Goldman Sachs Admits Bitcoin is Real Money, Cites Use Cases in Developing World
White shoe investment bank Goldman Sachs has admitted that Bitcoin and other digital currencies could succeed as real money in developing economies. Goldman strategists wrote in a recent report:
“In recent decades the U.S. dollar has served its purpose relatively well. [But] in those countries and corners of the financial system where the traditional services of money are inadequately supplied, Bitcoin (and cryptocurrencies more generally) may offer viable alternatives.”
Nonetheless, the investment bank warns against expecting 2017-level returns:
“Our working assumption is that long-run cryptocurrency returns should be equal to (or slightly below) growth in global real output—a number in the low single digits. Thus, digital currencies should be thought of as low/zero return or hedge-like assets, akin to gold or certain other metals.”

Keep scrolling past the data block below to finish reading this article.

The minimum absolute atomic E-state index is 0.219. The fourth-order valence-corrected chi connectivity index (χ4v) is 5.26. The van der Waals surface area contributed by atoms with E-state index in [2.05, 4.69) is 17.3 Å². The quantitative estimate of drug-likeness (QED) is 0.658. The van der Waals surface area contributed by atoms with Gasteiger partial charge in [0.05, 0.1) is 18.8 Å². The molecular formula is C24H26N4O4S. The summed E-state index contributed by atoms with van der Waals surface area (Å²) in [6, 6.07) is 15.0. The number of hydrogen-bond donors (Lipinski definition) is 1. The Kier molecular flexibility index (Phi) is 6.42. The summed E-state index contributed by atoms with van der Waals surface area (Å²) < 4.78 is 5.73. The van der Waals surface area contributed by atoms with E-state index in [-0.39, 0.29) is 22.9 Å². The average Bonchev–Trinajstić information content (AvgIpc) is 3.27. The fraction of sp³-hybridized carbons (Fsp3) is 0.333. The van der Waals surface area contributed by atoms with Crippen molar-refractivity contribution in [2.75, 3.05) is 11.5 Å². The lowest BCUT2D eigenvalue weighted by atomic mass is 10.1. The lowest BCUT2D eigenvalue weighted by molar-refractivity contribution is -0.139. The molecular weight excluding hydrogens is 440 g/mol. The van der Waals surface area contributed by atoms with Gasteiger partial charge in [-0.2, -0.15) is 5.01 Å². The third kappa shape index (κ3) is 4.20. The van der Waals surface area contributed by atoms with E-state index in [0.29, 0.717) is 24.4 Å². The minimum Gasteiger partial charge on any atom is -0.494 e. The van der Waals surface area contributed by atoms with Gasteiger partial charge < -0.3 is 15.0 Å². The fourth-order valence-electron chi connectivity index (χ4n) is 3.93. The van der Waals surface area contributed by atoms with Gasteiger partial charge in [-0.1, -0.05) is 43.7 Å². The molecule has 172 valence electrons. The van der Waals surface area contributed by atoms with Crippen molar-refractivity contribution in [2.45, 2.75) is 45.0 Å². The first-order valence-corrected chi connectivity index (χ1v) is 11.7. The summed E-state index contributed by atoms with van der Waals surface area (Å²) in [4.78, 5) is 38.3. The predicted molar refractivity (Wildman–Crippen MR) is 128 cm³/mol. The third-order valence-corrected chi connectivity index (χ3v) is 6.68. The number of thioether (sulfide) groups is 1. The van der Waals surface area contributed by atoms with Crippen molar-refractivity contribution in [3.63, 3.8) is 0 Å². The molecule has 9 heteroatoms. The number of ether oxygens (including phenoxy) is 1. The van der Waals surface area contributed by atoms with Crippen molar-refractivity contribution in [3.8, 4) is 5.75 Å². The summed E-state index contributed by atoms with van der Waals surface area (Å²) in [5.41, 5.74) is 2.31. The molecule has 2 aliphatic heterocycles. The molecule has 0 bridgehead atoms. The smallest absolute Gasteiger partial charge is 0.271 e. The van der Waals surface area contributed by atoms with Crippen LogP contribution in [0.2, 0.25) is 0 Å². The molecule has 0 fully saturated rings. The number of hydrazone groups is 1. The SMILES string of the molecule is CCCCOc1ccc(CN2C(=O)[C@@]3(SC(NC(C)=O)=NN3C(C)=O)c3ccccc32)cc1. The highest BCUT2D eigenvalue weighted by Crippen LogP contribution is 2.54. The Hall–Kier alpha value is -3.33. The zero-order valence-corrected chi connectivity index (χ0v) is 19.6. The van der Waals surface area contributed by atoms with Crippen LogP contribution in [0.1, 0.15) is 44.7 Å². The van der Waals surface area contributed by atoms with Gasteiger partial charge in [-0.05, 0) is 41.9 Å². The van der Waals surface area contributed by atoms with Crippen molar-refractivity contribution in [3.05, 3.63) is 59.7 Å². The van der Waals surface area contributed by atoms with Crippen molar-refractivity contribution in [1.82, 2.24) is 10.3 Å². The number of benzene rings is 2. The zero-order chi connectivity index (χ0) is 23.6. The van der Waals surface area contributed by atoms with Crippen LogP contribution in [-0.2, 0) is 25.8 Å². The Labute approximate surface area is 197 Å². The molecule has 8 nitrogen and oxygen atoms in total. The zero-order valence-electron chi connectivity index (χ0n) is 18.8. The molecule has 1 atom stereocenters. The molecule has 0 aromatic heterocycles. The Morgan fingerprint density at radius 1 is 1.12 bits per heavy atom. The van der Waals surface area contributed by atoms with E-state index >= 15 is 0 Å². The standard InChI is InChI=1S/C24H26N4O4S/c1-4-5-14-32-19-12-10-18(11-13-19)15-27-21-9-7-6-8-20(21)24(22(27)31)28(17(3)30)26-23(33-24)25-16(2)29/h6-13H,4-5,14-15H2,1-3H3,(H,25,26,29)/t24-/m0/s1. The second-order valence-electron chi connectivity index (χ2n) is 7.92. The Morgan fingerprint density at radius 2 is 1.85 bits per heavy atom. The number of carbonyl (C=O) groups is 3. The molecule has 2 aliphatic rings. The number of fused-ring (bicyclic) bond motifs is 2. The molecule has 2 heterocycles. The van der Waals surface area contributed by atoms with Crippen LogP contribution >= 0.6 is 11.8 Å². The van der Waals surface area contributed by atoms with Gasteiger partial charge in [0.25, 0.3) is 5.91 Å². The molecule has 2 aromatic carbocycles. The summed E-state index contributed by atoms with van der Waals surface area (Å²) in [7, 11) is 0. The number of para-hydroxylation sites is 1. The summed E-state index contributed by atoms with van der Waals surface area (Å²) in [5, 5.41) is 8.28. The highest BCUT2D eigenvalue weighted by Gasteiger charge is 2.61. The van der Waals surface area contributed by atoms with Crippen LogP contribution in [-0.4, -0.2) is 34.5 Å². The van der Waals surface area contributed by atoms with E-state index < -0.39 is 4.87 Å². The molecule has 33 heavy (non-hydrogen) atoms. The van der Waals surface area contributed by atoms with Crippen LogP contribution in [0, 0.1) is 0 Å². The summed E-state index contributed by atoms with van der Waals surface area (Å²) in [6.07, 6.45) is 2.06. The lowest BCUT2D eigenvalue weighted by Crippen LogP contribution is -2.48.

This is a remarkable change of tune from the skepticism with which big banks and “mainstream” investors have generally treated digital currency. JPMorgan Chase CEO Jamie Dimon famously called Bitcoin a fraud last year, while legendary billionaire investor Warren Buffett insists that Bitcoin isn’t money and people should stay away. Likewise, hedge fund magnate Ray Dalio dismisses Bitcoin as a bubble.
Goldman Sachs holds outsized influence in the world of finance and politics. Both The Independent and Al Jazeera refer to Goldman as the bank that controls the world. The Atlantic is only slightly more subtle, referring to Goldman Sachs’ growing influence in the US government as “The Quiet Coup.”
Likewise, the Huffington Post has written extensively about the “revolving door” between Goldman Sachs and the US government. The publication points out that two Goldman Sachs CEOs - Rubin and Paulson - have served as US Treasury Secretary, and former CEO Jon Corzine became a US senator. Other Goldman alums serve in various positions throughout government and finance.